Collectors get chill at rare fan find


It’s a memory now, but the hot weather of this past summer started me thinking about fans.

Most from older generations remember the plain paper fans – usually marked with an advertisement – always present at church services during hot weather. This convenience was also provided wherever folks gathered for special occasions.

Today, air conditioning has replaced such niceties.

Legend has it … During the dynasties in China, legends developed concerning hand-held fans. When a concubine fell from favor with her emperor, she sent him a fan inscribed with a poem to show her dismay. Her message was that in the summer she was a favorite, however, just as the fan is discarded when autumn cold days arrive, so, too, has she been discarded as the emperor’s moods change.

For decades, a deserted wife was called an “autumn fan.”

Another one of many Taoist gods came upon a woman fanning her husband’s newly covered grave – she had promised him that she would not remarry until the soil had dried, however she was in a hurry to remarry. The god dried the soil hurriedly, the girl ran off and left the fan, the god then chose the fan as his symbol.

A job well done. Legend or no legend, fans for all purposes were, quite simply, a cooling device.

Historical records reveal bamboo framed fans were discovered in tombs in China constructed 200 years before Christ’s birth. Possibly these are what are called “pianmain” screen fans, one of three types used in China at that time.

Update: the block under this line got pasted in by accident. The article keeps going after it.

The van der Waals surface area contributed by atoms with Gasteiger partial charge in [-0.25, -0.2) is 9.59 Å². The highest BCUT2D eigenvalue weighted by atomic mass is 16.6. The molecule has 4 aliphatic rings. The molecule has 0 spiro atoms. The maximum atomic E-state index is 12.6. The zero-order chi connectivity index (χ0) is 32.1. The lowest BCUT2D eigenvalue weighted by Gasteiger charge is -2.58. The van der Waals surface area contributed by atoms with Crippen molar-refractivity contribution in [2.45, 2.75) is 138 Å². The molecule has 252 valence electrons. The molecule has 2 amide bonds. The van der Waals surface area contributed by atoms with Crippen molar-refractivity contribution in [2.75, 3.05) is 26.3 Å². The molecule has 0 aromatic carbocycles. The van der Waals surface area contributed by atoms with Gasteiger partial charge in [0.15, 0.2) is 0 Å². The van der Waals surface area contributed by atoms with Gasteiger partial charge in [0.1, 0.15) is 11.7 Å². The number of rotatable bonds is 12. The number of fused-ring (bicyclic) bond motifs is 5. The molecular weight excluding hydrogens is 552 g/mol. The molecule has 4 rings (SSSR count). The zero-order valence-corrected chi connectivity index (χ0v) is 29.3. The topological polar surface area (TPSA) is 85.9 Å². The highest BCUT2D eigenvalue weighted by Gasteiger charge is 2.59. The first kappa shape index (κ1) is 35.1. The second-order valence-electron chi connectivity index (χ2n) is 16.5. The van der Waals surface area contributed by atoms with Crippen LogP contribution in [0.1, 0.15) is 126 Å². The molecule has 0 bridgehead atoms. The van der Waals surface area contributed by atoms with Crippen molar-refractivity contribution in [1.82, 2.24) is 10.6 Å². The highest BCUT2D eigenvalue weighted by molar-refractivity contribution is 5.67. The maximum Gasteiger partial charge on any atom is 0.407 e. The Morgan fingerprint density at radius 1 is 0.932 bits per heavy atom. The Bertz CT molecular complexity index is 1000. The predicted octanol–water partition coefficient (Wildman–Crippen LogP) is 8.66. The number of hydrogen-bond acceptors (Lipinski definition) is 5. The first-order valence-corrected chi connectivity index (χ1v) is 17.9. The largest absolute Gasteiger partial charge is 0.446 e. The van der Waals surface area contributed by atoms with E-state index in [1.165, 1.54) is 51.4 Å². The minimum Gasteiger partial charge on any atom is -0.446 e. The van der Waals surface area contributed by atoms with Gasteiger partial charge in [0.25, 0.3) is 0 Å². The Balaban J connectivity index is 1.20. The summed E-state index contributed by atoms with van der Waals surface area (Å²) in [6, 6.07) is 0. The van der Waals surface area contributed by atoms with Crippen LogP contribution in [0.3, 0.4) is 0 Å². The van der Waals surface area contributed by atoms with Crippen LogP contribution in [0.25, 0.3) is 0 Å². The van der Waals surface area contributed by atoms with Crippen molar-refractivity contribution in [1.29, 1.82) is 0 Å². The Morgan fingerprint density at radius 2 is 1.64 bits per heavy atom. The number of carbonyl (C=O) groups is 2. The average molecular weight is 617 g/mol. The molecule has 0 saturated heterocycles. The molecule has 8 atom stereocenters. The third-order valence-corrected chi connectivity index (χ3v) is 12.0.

Screen fans were constructed of feathers and silk or just stretched silk, usually decorated with paintings or embroidery.

There were fans for each season, and the design and appearance of the fan designated social and governing status. Similar fans were made for domestic use, but were not as elaborate.

To the traveler, these fancy and attractive fans became a souvenir, however due to their flimsy material, few remain.

A ceremonial type called “tuanshan” was larger. It was attached to a long handle for servants to move about their employers or over the heads of dignitaries.

The most familiar fan, a folding type named “zhe shan,” is questionable in origin, possibly Japan and arrived in China as a token gift from “barbarians from the South East.”

Fanned the globe. Folding fans were imported into Europe and later North America.

Then, as is true whenever an article or product is widely sought after, imitation begins. But attempting to imitate without sure expertise results in lower quality merchandise, both in appearance and refinement. This is exactly what occurred in Europe when manufacturers sought to duplicate the finer and artistic abilities of the Chinese, not only in fans but ceramics and other art forms.

The oldest preserved fans from China are from the 1600s. These have ivory carved fan sticks and the decoration is quite similar to Chinese Imari and other artistic forms of that era. Carved ivory sticks remained a favorite well into the 1800s.

Large circular fans, known as cockade fans, were in high favor from about 1795 through 1810.

Brise fans were of various materials, lacquered wood embellished with gold were common, more expensive types used mother of pearl and tortoise shell.

A special gift type, silver gilt filigree and cloisonn


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